There is a well-established tradition that on the occasion of a Jesuit General Congregation, the Holy Father meets with the delegates. In the past they have gone to the Vatican, but on Monday 24 October, Pope Francis came to the General Curia in Rome and was greeted by Fr General Arturo Sosa SJ and the superior of the Curia community, Fr Joaquín Barrero SJ.
These two accompanied him into the aula (the meeting room), and the Pope participated in morning prayer with the delegates. The theme of the prayer, the Good Shepherd, had been chosen for the occasion.
The Ignatian tradition reflection made a reference to Fr Franz van de Lugt SJ, who made himself pastor of his own in Homs, Syria, until he was killed by the insanity of war. The members of the Congregation prayed for Pope Francis, as he often requests of those he meets.
Pope Francis came to the General Congregation with a message. He gave an encouraging speech that set a direction.
The speech gave a good idea of the manner in which he is coming to see the service of the Church and of the world that the Society of Jesus can offer — a way connected to his own ministry.
His whole intervention was characterised by an openness to what lies ahead, a call to go further, a support for caminar, the way of journeying that allows Jesuits to go toward others and to walk with them on their own journey.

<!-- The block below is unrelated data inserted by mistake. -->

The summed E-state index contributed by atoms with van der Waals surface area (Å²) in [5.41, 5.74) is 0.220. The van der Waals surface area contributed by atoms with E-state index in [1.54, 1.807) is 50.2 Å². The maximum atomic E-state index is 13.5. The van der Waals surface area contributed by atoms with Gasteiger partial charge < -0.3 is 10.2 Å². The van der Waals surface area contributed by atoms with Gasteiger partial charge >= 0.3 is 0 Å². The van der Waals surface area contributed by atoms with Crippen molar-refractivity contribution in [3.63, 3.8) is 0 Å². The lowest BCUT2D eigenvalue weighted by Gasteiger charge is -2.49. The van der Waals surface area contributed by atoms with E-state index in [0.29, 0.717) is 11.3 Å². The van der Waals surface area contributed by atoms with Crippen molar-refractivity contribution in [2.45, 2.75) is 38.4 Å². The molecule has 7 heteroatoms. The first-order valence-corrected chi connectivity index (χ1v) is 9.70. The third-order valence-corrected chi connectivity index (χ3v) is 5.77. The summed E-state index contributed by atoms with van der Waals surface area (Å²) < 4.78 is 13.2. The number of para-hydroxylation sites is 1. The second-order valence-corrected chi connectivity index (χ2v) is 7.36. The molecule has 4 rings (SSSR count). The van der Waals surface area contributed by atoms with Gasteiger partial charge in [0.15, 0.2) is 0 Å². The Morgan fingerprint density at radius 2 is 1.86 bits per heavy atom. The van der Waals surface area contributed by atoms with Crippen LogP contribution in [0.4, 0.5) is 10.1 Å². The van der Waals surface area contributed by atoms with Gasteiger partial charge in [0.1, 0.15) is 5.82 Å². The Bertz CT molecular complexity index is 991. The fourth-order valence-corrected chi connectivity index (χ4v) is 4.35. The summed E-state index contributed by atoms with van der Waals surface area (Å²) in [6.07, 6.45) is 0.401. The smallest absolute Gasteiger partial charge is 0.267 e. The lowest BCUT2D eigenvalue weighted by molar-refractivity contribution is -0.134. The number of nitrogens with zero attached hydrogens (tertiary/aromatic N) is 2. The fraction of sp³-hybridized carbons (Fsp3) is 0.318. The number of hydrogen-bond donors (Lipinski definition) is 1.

To start out, quoting St Ignatius, the Pope recalled that a Jesuit is called to converse and thereby to bring life ‘in every part of the world where a greater service of God and help for souls is expected’.
Precisely for this reason, the Jesuits must go forward, taking advantage of the situations in which they find themselves, always to serve more and better.
This implies a way of doing things that aims for harmony in the contexts of tension that are normal in a world with diverse persons and missions. The Pope mentioned explicitly the tensions between contemplation and action, faith and justice, charism and institution, community and mission.
The Holy Father spelt out three aspects of the Society’s path:
The first is to ‘ask insistently for consolation’. It is proper for the Society to know how to bring consolation and real joy; the Jesuits must put themselves at the service of joy, for the Good News cannot be announced in sadness.
Next, Francis invited us to ‘allow ourselves to be moved by the Lord on the cross’. The Jesuits must get close to the vast majority of men and women who suffer, and, in this context, they must offer services of mercy in various forms.
The Pope underlined certain elements that he had already had occasion to present throughout the jubilee year of mercy. We who have been touched by mercy must feel ourselves sent to present this same mercy in an effective way.
Finally, the Holy Father invited us to go forward under the influence of the ‘good spirit’. This implies always discerning, which is more than simply reflecting, how to act in communion with the Church.
The Jesuits must be not ‘clerical’ but ‘ecclesial’. They are ‘men for others’ who live in the midst of all peoples, trying to touch the heart of each person, contributing in this way to establishing a Church in which all have their place, in which the Gospel is inculturated, and in which each culture is evangelised.
These three last words of the Pope’s speech are graces for which each Jesuit and the whole Society must always ask: consolation, compassion, and discernment.
Source: GC36 Communications